Cancel those Rosetta Stone orders, anime fans! Dororo… has subtitles at last on Amazon Prime! And yes, it's much better when you can understand what they're saying.
The story takes place in the Sengoku period of medieval Japan, where an ambitious lord makes a pact with demons to ensure his land thrives. The price is his newborn son's body – reducing the baby to a limbless, eyeless, skinless lump of flesh. The lord orders his son put to death, but a kindly nursemaid sets him adrift in a river instead. The nursemaid is eaten by a demon by the river, and only the blind warrior monk who kills the demon knows about the barely-human, barely-living baby cast off in the river…
Sixteen years later, a mysterious wandering swordsman with katanas for arms saves the life of an orphan and thief named Dororo from getting eaten by a demon. As the demon dies, the swordsman's mask falls off his face as he gets is skin back for the first time in his life…
Thus begins the new adaptation of Osamu Tezuka's classic manga from the 1960's, updated to a 21st Century anime aesthetic. The character art is more realistic, less "cute" like Tezuka's original Disney-sque look. The result is an anime that feels even darker, harsher and crueler. Don't get me wrong, Tezuka's stories – despite the cute-looking characters, were unflinching when it came to showing how cruel the world could be. Just because a character is lovable and cute doesn't make them immune to the horrors of an unforgiving world or threats of being killed for no good reason. When Hyakkimaru first encounters Dororo – who's still a child – he is on the verge of getting beaten to death by a band of bandits whose goods Dororo stole.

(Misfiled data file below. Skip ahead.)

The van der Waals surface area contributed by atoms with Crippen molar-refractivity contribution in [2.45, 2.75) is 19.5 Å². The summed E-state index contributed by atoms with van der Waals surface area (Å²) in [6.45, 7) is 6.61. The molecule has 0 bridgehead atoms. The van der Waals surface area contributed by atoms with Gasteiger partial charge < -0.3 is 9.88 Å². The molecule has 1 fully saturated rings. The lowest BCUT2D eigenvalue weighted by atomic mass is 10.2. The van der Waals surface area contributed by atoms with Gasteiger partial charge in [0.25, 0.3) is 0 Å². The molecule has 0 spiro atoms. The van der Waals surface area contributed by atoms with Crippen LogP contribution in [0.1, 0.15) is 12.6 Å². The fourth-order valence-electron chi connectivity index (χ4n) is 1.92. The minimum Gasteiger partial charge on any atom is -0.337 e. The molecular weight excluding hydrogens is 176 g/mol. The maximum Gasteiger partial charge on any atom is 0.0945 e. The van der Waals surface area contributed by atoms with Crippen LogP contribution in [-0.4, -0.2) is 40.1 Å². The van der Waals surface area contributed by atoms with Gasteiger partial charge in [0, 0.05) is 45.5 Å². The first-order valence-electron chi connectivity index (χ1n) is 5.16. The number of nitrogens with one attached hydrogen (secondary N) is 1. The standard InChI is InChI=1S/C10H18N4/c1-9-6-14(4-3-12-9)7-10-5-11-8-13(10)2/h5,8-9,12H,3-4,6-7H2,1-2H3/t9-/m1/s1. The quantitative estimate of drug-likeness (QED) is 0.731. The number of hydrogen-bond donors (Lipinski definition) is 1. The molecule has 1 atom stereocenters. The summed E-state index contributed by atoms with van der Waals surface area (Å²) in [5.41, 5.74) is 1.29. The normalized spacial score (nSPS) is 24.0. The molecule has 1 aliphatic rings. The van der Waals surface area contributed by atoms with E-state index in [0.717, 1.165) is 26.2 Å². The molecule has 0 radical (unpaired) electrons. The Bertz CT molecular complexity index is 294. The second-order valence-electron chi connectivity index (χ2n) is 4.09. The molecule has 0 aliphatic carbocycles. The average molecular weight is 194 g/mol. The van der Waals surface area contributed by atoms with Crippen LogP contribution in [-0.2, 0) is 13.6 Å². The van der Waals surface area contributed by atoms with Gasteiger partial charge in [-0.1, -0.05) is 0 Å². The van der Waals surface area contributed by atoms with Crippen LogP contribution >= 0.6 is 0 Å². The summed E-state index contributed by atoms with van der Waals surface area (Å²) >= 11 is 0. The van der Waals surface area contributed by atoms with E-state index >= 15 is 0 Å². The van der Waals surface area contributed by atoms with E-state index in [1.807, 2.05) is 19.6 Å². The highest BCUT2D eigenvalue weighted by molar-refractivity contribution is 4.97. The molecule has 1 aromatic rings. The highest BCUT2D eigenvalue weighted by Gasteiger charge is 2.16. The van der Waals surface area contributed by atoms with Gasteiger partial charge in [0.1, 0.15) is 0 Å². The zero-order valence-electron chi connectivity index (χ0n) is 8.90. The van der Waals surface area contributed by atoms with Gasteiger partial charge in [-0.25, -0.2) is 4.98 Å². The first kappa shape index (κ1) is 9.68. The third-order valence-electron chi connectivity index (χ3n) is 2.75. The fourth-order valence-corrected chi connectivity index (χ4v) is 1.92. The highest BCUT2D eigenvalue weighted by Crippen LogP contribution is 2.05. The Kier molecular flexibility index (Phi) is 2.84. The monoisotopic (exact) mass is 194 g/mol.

For some perspective, here is what Tezuka's original version looked like:
The storytelling style of the 2019 anime also differs from the 1969 anime. Where the 1969 version often had characters in constant motion in wide shots, the 2019 version – stylishly made by acclaimed studio MAPPA – employs more cutting between long shots, medium shots of stillness, and then the eruption of action with a more cinematic look. The result is a more melancholy and austere style reminiscent of classic period Japanese movies directed by directors like Akira Kurosawa and Kenji Mizoguchi. The action scenes are precise and have more style than most American blockbusters. With just one episode, anime fans are already buzzing that this will be one of the highlights of the Winter season.
Though yes, you still have to go into the menu to turn on the subtitles: Amazon still needs to work on the worst part of their anime streaming.